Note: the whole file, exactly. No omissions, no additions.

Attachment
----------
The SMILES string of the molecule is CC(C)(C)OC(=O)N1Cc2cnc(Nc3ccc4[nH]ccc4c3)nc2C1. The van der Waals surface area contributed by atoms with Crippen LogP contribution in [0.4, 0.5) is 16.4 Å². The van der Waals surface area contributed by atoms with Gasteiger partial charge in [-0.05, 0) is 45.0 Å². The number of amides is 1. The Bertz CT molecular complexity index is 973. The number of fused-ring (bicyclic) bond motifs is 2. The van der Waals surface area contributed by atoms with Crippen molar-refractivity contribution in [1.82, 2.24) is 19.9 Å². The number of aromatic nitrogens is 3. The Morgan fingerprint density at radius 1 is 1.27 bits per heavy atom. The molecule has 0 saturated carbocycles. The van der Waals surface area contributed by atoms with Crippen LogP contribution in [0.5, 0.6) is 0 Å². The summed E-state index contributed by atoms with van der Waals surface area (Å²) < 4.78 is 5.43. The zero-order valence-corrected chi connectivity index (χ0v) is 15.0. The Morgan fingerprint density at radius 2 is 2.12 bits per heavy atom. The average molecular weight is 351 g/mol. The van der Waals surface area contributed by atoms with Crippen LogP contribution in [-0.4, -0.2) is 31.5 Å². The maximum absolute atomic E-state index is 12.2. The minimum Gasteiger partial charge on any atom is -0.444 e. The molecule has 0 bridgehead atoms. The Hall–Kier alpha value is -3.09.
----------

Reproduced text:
The SMILES string of the molecule is CC(C)(C)OC(=O)N1Cc2cnc(Nc3ccc4[nH]ccc4c3)nc2C1. The van der Waals surface area contributed by atoms with Crippen LogP contribution in [0.4, 0.5) is 16.4 Å². The van der Waals surface area contributed by atoms with Gasteiger partial charge in [-0.05, 0) is 45.0 Å². The number of amides is 1. The Bertz CT molecular complexity index is 973. The number of fused-ring (bicyclic) bond motifs is 2. The van der Waals surface area contributed by atoms with Crippen molar-refractivity contribution in [1.82, 2.24) is 19.9 Å². The number of aromatic nitrogens is 3. The Morgan fingerprint density at radius 1 is 1.27 bits per heavy atom. The molecule has 0 saturated carbocycles. The van der Waals surface area contributed by atoms with Crippen LogP contribution in [0.5, 0.6) is 0 Å². The summed E-state index contributed by atoms with van der Waals surface area (Å²) < 4.78 is 5.43. The zero-order valence-corrected chi connectivity index (χ0v) is 15.0. The Morgan fingerprint density at radius 2 is 2.12 bits per heavy atom. The average molecular weight is 351 g/mol. The van der Waals surface area contributed by atoms with Crippen LogP contribution in [-0.4, -0.2) is 31.5 Å². The maximum absolute atomic E-state index is 12.2. The minimum Gasteiger partial charge on any atom is -0.444 e. The molecule has 0 bridgehead atoms. The Hall–Kier alpha value is -3.09.